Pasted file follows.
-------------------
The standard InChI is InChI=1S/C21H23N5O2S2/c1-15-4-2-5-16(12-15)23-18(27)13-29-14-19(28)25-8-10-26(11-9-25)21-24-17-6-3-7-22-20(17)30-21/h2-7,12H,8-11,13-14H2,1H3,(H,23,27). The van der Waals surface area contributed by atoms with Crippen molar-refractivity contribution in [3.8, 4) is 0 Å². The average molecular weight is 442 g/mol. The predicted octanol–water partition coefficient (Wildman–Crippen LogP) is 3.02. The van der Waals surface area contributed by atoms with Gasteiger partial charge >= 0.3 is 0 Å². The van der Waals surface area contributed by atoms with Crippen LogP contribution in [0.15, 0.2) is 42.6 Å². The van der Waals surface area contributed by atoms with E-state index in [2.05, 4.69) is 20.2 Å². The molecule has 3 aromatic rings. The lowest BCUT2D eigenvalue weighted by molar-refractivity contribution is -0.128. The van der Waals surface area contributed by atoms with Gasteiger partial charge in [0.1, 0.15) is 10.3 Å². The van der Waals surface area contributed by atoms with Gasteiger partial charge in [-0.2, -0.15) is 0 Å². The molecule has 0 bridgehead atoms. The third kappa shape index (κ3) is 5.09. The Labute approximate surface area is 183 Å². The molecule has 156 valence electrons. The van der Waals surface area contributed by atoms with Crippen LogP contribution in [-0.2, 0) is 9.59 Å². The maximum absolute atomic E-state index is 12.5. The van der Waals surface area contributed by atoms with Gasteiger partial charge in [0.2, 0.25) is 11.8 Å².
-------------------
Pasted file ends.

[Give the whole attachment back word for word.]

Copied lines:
The standard InChI is InChI=1S/C21H23N5O2S2/c1-15-4-2-5-16(12-15)23-18(27)13-29-14-19(28)25-8-10-26(11-9-25)21-24-17-6-3-7-22-20(17)30-21/h2-7,12H,8-11,13-14H2,1H3,(H,23,27). The van der Waals surface area contributed by atoms with Crippen molar-refractivity contribution in [3.8, 4) is 0 Å². The average molecular weight is 442 g/mol. The predicted octanol–water partition coefficient (Wildman–Crippen LogP) is 3.02. The van der Waals surface area contributed by atoms with Gasteiger partial charge >= 0.3 is 0 Å². The van der Waals surface area contributed by atoms with Crippen LogP contribution in [0.15, 0.2) is 42.6 Å². The van der Waals surface area contributed by atoms with E-state index in [2.05, 4.69) is 20.2 Å². The molecule has 3 aromatic rings. The lowest BCUT2D eigenvalue weighted by molar-refractivity contribution is -0.128. The van der Waals surface area contributed by atoms with Gasteiger partial charge in [0.1, 0.15) is 10.3 Å². The van der Waals surface area contributed by atoms with Gasteiger partial charge in [-0.2, -0.15) is 0 Å². The molecule has 0 bridgehead atoms. The third kappa shape index (κ3) is 5.09. The Labute approximate surface area is 183 Å². The molecule has 156 valence electrons. The van der Waals surface area contributed by atoms with Crippen LogP contribution in [-0.2, 0) is 9.59 Å². The maximum absolute atomic E-state index is 12.5. The van der Waals surface area contributed by atoms with Gasteiger partial charge in [0.2, 0.25) is 11.8 Å².